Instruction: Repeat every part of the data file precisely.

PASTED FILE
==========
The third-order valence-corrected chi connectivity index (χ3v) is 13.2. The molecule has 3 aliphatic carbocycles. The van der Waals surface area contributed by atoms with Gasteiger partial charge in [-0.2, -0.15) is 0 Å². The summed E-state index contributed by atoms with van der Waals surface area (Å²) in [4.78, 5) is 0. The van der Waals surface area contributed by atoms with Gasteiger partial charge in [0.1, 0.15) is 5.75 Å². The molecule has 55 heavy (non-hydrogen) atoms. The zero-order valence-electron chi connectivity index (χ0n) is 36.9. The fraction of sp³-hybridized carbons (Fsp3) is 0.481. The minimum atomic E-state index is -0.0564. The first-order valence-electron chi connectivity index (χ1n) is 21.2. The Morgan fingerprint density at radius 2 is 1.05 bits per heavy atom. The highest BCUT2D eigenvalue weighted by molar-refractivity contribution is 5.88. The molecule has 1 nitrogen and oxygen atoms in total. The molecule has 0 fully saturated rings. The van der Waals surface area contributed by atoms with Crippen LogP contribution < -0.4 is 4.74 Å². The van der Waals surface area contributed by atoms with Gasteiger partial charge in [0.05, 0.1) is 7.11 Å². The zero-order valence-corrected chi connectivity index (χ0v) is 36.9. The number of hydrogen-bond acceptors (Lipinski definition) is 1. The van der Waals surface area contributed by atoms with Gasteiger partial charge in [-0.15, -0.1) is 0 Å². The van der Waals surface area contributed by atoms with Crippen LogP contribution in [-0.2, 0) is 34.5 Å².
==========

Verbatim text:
The third-order valence-corrected chi connectivity index (χ3v) is 13.2. The molecule has 3 aliphatic carbocycles. The van der Waals surface area contributed by atoms with Gasteiger partial charge in [-0.2, -0.15) is 0 Å². The summed E-state index contributed by atoms with van der Waals surface area (Å²) in [4.78, 5) is 0. The van der Waals surface area contributed by atoms with Gasteiger partial charge in [0.1, 0.15) is 5.75 Å². The molecule has 55 heavy (non-hydrogen) atoms. The zero-order valence-electron chi connectivity index (χ0n) is 36.9. The fraction of sp³-hybridized carbons (Fsp3) is 0.481. The minimum atomic E-state index is -0.0564. The first-order valence-electron chi connectivity index (χ1n) is 21.2. The Morgan fingerprint density at radius 2 is 1.05 bits per heavy atom. The highest BCUT2D eigenvalue weighted by molar-refractivity contribution is 5.88. The molecule has 1 nitrogen and oxygen atoms in total. The molecule has 0 fully saturated rings. The van der Waals surface area contributed by atoms with Crippen LogP contribution < -0.4 is 4.74 Å². The van der Waals surface area contributed by atoms with Gasteiger partial charge in [0.05, 0.1) is 7.11 Å². The zero-order valence-corrected chi connectivity index (χ0v) is 36.9. The number of hydrogen-bond acceptors (Lipinski definition) is 1. The van der Waals surface area contributed by atoms with Gasteiger partial charge in [-0.15, -0.1) is 0 Å². The van der Waals surface area contributed by atoms with Crippen LogP contribution in [-0.2, 0) is 34.5 Å².